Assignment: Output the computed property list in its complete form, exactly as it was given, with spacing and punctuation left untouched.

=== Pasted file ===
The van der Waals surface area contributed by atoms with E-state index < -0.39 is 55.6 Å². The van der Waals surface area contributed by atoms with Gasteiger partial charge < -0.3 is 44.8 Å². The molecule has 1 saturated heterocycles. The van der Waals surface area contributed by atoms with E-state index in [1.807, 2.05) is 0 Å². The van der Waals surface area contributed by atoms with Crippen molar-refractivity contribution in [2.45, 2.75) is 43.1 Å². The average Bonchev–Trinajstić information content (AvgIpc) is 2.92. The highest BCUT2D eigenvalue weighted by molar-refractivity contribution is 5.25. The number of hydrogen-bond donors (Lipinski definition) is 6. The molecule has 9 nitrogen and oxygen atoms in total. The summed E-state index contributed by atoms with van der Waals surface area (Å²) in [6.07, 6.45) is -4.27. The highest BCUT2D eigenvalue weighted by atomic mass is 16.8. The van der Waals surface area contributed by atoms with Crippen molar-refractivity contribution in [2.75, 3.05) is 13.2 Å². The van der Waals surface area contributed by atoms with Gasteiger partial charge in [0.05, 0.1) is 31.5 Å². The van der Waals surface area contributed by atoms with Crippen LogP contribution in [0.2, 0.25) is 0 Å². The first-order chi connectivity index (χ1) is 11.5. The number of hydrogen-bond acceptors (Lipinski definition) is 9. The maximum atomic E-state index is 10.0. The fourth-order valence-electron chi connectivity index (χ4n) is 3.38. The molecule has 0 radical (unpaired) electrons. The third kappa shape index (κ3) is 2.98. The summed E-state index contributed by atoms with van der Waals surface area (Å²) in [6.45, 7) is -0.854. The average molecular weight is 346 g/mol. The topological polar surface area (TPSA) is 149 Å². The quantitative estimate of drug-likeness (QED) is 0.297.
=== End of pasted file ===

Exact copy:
The van der Waals surface area contributed by atoms with E-state index < -0.39 is 55.6 Å². The van der Waals surface area contributed by atoms with Gasteiger partial charge < -0.3 is 44.8 Å². The molecule has 1 saturated heterocycles. The van der Waals surface area contributed by atoms with E-state index in [1.807, 2.05) is 0 Å². The van der Waals surface area contributed by atoms with Crippen molar-refractivity contribution in [2.45, 2.75) is 43.1 Å². The average Bonchev–Trinajstić information content (AvgIpc) is 2.92. The highest BCUT2D eigenvalue weighted by molar-refractivity contribution is 5.25. The number of hydrogen-bond donors (Lipinski definition) is 6. The molecule has 9 nitrogen and oxygen atoms in total. The summed E-state index contributed by atoms with van der Waals surface area (Å²) in [6.07, 6.45) is -4.27. The highest BCUT2D eigenvalue weighted by atomic mass is 16.8. The van der Waals surface area contributed by atoms with Crippen molar-refractivity contribution in [2.75, 3.05) is 13.2 Å². The van der Waals surface area contributed by atoms with Gasteiger partial charge in [0.05, 0.1) is 31.5 Å². The van der Waals surface area contributed by atoms with Crippen LogP contribution in [0.2, 0.25) is 0 Å². The first-order chi connectivity index (χ1) is 11.5. The number of hydrogen-bond acceptors (Lipinski definition) is 9. The maximum atomic E-state index is 10.0. The fourth-order valence-electron chi connectivity index (χ4n) is 3.38. The molecule has 0 radical (unpaired) electrons. The third kappa shape index (κ3) is 2.98. The summed E-state index contributed by atoms with van der Waals surface area (Å²) in [6.45, 7) is -0.854. The average molecular weight is 346 g/mol. The topological polar surface area (TPSA) is 149 Å². The quantitative estimate of drug-likeness (QED) is 0.297.